LOS ANGELES (AP) — A tour bus carrying gamblers to an Indian casino overturned along a Southern California freeway Thursday, injuring more than 50 people on board, authorities said.
The bus went through a chain-link fence off the side of Interstate 210 around 10 a.m. and ended up on its side down a dirt embankment between the freeway and railroad tracks in Irwindale.
Initial findings were that the bus hit another vehicle, though the exact chain of events was still under investigation, California Highway Patrol Officer Elizabeth Van Valkenburgh said.
Ambulances and helicopters converged on the freeway about 20 miles east of downtown Los Angeles and firefighters laid out red, yellow and green tarps to evaluate the injured.
Fifty-two people, mostly elderly, were hurt in the rollover with minor injuries, according to doctors and fire officials.
Eight needed immediate medical attention including five who were flown by helicopter to Los Angeles County-USC Medical Center. The patients, who suffered blunt force trauma, were in guarded condition, said Dr. Leo Rodriguez.
Many of the victims "spoke no English or very limited English" and required translators who spoke Mandarin or Cantonese, the CHP's Van Valkenburgh said.
TV news reports showed several people strapped to gurneys and being carried away.
The white bus, its front window knocked out, lay on its right side. Long skid marks led across three freeway lanes toward the bus. Weather was clear and dry.
Some of the passengers were able to get out on their own, while others needed to be rescued by firefighters, said Los Angeles County Fire Capt. Brian Jordan. Bystanders also aided in the rescue, Jordan said.
Huntington Memorial Hospital in nearby Pasadena treated three people including an 86-year-old man who had broken ribs. All were expected to survive, said hospital spokesman Kevin Andrus.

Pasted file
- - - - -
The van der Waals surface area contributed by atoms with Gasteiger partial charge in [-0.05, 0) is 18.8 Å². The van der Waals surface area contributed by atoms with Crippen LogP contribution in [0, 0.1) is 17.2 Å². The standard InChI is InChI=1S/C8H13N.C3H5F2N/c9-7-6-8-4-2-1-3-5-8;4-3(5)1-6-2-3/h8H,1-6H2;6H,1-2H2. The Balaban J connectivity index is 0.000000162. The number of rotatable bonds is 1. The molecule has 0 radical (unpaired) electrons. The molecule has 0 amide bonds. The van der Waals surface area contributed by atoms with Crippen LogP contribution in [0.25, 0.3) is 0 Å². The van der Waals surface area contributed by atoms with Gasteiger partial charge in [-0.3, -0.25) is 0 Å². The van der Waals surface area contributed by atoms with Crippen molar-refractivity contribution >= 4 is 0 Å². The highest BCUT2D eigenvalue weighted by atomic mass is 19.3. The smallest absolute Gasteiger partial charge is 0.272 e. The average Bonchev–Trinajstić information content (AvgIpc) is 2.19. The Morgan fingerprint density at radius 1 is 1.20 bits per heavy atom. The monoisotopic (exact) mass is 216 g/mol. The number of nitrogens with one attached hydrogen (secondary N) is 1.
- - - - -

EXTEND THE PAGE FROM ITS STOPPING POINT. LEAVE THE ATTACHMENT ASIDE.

The bus was operated by Da Zhen Travel Agency in the Los Angeles suburb of Monterey Park. It was heading to the San Manuel Indian Bingo and Casino in Highland, said Anna Zhang, an agency employee.
That large casino complex is about 40 miles east of the crash.
Da Zhen received a "satisfactory" rating during its last major review by federal inspectors, in 2010, according to U.S. Department of Transportation records.
Those records report that in the past two years, the company had no crashes among its nine buses. Two of its buses were cited for speeding in Arizona in February, while another was cited for "following too close" in May in Nevada.
Overall, the buses performed relatively well in mechanical inspections, failing just two of 30 over the past two years, according to the records. That 7 percent rate was significantly below the national average.
A schedule provided by the casino shows that Da Zhen runs 14 trips each day to San Manuel from various cities in Los Angeles County.
Interstate 210 is a commonly used foothill route to inland valleys and the desert east of Los Angeles. "Gamblers' specials" many catering to older people, frequently use it to bus tourists between the San Gabriel Valley and casinos in California and Las Vegas.
AP writers Robert Jablon, Alicia Chang and Greg Risling contributed to this report.